One of the staples of my recent speaking gigs to wine marketing types has been that wine, having achieved extraordinary success in the USA in recent years, are now a big target. A small example:
During a speaking gig at Taste Washington, I remember seeing the beer brand stands at the event and laughing to myself. Someone next to me at the time (who was involved in the organization of the event) asked me what was amusing me, and I answered “the beer stands.”
“But why are they funny? They’re great sponsors!”
“I’m sure that they are,” I answered, “because this is one of the cheapest and best ways for them to steal wine customers that I have ever seen!”
I’ve been preaching (let’s call it what it is, after all) for the last couple of years that everyone is going to be gunning for wine: beer, spirits, coffee, pretty much all beverages. That’s because once you reach the top – which wine has, in a very real sense, done – everyone can see more of your ass, and it becomes a nice, large, juicy sales-acquisition target.
For the impatient: the bottom line is that the a declining US wine consumption has been totally predictable for the last 3+ years, and the efforts required to reverse it have been around for just as long, and (it’s absurd that I even need to type this next part) it’s not the fault of the changing wine buying demographic for wines under $20.
For those wishing for more detail: we now have two interesting canary-in-a-coalmine examples to consider that suggest that is actually what is happening….
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Tom Wark recently asked me to chime in for an article he was considering for his blog, on the topic of whether or not interest in wine blogs was waning. I offered my views, some of which are quoted in his thoughtfully-considered piece.
Alive, though maybe not totally well (image: Grape Collective)
As to whether or not I agree with
Tom (my bad – see comments) those that might consider that wine blogging has “died without a funeral,” I think we first have to ask ourselves if wine blogging is inherently different from other niche blogging topics. If we accept that it isn’t (in the same way that, say, DVRs aren’t inherently different from one another – they all basically do the same thing at the core, which is record broadcast video media), then Tom is also asking if niche blogging is dead.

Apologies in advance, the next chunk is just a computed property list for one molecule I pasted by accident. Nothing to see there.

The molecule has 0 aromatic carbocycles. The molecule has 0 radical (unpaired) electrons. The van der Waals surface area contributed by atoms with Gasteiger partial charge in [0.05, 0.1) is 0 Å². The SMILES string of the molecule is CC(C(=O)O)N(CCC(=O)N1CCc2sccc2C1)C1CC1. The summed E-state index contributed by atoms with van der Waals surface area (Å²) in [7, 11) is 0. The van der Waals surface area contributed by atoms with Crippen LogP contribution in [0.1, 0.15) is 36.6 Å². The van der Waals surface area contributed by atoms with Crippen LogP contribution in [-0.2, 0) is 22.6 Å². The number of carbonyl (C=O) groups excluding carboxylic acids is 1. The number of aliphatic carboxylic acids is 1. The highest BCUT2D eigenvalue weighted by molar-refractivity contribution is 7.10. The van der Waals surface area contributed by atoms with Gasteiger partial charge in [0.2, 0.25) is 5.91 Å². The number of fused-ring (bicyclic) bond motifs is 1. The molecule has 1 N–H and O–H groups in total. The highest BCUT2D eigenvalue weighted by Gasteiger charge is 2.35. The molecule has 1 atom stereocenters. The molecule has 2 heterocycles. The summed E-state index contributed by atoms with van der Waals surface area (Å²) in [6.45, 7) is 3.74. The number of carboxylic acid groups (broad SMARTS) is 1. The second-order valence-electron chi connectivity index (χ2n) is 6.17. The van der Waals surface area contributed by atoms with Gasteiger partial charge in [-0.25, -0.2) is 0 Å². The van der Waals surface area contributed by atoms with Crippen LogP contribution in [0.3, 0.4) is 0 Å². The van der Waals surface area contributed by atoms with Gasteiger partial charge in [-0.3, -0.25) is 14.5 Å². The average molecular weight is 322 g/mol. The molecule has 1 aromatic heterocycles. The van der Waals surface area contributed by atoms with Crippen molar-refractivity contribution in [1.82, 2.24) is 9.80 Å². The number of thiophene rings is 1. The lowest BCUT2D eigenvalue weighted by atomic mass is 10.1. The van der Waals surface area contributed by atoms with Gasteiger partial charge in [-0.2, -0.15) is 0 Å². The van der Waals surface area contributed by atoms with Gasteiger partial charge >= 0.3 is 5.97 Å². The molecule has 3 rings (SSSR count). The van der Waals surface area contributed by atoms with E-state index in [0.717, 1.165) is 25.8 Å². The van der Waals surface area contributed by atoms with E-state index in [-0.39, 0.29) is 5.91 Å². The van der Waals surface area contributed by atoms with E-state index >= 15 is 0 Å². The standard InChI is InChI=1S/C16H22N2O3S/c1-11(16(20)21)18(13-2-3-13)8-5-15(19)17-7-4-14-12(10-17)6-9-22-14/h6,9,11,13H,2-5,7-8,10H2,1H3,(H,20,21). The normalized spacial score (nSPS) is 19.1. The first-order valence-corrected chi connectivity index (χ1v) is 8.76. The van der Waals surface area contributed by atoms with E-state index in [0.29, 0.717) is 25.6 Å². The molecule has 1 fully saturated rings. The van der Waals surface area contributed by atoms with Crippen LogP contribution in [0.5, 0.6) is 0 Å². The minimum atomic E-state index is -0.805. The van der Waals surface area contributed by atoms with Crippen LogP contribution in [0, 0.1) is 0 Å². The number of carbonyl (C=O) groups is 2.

To which I would say, No, it’s not dead.
This is the kind of question that gets posed periodically (go ahead, search it) when we see dynamic informal institutions, like online communities, do what they do, which is change (wait, you really expected this stuff to stay static forever? duuuuuude…. wtf?!??).
We shouldn’t mistake community maturation and the movement of engagement discussions from blog comments to Facebook, Instagram, etc., as a lack of interest in the sharing amateur content about wine (which is what blogs inherently are about – sharing info and opinions). Just because one outlet (longer form blog posts) isn’t as popular as another (image-centric, short updates on larger social media platforms) doesn’t mean that people no longer care about the core thing: sharing wine online.
They do care. A lot. There is no lack of interest in sharing content about wine (to wit: see just about any recent stat from Vintank on online wine mentions). And where that content is being shared, influence and money (in terms of what people who read and participate in those updates and discussion will buy) will often follow (though, maddeningly, in ways that are difficult to track, but that’s not the fault of the platforms themselves).
Anyway, if wine blogging is actually dead, then someone forgot to send that memo to Grape Collective, you also recently quoted me in dear-gawd-TMI-bro! fashion when they interviewed me for their “SpeakEasy interview series with influential bloggers.”
“I’m not dead yet! I think I’ll go for a walk!”
Hey, speaking of popularity contests…
Another top-100 list was recently published, only in this case it’s (thankfully) not about wine blogs, but about wine sales: Wine.com’s annual Top 100 wines, chosen strictly by sales numbers (as they put it, “While many publications rank wines based on the opinions of their wine critics, we wanted our customers to be the judge, voting with their wallets…“).
I’m probably going to get flamed for typing this, but the top ten in the 2015 version of Wine.com’s 100 does NOT make me weep for our vinous huminty. Quite the contrary, actually; while it’s not going to polish the tastevins for most of the hipster sommeliers out there, I think that the 2015 Wine.com 100 speaks of general good tidings in terms of the How/What/How Much when it comes to wine consumers parting with their hard-earned cash…
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